By "educated" I mean: "be aided in their personal improvement as a developer, and their use of the site" but that was a bit wordy. I don't mean it in a condescending way.
OP complained about "***** duplicates", and after querying what was wrong with a duplicate, I tried to educate the OP on why a post being marked a duplicate of that kind of protected question is a good thing.
Now, perhaps the mod read as far as the first responses to the above, since OP replied "dude it's like 100000 lines long and this is a simple problem", so in a similar vein I had replied "dude do you understand the nuances of the this keyword? No, because you're having this problem. Read the duplicate so you can understand it and prevent future problems." I understand that mimicry may not have been the best way to respond, but it was more meant as a "look, this will help you fix it. What more convincing do you need?"
I then went on to elaborate by saying something along the lines of this:
The reason that we mark questions like this as duplicates of those kinds of protected questions isn't because we're lazy, or we don't want to answer, but because it's more of a "give a man a fish and he's fed for a day, teach a man to fish and he's fed for the rest of his life" kind of thing. You can either be a bad developer, and ask a question every time you have a problem, and never understand the causes, or you can be a good developer, you can learn the nuances of the language you are using, and understand the root causes of these issues, and maybe even help other people one day."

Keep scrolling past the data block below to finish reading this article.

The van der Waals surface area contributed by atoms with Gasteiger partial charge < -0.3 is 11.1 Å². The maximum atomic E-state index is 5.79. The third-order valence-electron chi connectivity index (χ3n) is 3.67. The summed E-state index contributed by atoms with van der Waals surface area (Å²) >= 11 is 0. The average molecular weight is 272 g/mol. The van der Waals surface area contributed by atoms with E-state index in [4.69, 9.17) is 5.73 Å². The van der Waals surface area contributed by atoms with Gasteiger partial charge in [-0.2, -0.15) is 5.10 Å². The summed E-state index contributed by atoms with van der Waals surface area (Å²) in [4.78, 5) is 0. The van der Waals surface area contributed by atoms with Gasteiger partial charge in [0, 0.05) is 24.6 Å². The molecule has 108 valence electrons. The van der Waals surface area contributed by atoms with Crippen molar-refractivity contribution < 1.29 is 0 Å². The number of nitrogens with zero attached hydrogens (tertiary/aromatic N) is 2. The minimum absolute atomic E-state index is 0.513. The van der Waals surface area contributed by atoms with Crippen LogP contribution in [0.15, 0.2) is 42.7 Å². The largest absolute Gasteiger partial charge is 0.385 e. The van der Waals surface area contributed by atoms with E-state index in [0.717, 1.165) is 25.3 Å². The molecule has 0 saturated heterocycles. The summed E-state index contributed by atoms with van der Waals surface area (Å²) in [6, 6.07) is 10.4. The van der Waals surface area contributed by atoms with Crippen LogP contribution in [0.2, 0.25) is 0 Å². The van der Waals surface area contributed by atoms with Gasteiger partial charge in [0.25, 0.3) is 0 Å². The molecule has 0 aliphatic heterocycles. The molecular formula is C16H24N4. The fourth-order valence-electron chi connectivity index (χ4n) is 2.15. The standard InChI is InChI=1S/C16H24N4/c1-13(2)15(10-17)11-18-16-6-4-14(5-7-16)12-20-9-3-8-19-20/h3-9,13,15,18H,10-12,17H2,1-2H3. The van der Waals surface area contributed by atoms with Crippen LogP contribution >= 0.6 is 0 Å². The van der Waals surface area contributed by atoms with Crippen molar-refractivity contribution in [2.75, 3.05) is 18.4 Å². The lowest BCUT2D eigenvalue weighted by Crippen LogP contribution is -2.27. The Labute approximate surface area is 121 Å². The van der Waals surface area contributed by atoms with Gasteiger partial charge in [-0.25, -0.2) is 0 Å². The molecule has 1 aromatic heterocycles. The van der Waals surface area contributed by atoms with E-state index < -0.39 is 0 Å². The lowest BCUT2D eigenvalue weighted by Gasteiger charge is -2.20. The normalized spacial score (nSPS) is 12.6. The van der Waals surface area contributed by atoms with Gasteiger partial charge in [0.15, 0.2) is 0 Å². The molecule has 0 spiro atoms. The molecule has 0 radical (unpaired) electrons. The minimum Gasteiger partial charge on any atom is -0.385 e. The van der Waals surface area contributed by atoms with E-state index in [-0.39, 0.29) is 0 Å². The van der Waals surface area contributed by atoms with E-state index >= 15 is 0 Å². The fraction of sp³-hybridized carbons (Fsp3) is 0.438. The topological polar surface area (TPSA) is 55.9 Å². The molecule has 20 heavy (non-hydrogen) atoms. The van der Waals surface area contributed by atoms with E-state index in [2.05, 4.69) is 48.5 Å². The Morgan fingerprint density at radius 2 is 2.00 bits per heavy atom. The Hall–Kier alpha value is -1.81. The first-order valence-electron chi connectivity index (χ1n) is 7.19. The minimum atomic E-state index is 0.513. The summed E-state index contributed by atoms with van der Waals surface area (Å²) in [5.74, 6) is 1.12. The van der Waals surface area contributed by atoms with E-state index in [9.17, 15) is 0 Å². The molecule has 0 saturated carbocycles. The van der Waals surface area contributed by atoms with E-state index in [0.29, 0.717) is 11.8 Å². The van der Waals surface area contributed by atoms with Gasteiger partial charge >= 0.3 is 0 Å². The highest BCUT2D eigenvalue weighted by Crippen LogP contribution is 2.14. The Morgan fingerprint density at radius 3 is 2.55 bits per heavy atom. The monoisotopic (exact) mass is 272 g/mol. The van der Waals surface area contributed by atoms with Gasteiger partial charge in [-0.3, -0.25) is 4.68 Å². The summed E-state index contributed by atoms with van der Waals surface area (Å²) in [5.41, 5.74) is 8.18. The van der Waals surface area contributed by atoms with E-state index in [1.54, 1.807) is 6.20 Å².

Looking back at the question again, I find that a mod had deleted all the comments including the duplicate link* meaning that OP can't even investigate the topic in more depth unless 4 other people agree to mark the question as duplicate.
* Since writing this, I note that Cerbrus has marked it as a duplicate so OP can now see the link to the other question should they want to read it.
I don't entirely understand why this was branded as a slinging match, unless there were other comments afterwards that I didn't see? Is trying to simultaneously solve OP's issue and encouraging them to be a more self-sufficient developer by learning about the technologies they use now something we can't do? If we can do it, how can we not have it branded as a slinging match?
The mod's advice was "No more comments here please. Use your votes", but the question in and of itself wasn't bad. Maybe not even poorly researched, since the behaviour of the "this" keyword isn't necessarily obvious. It doesn't deserve a downvote. Maybe it even deserves an upvote.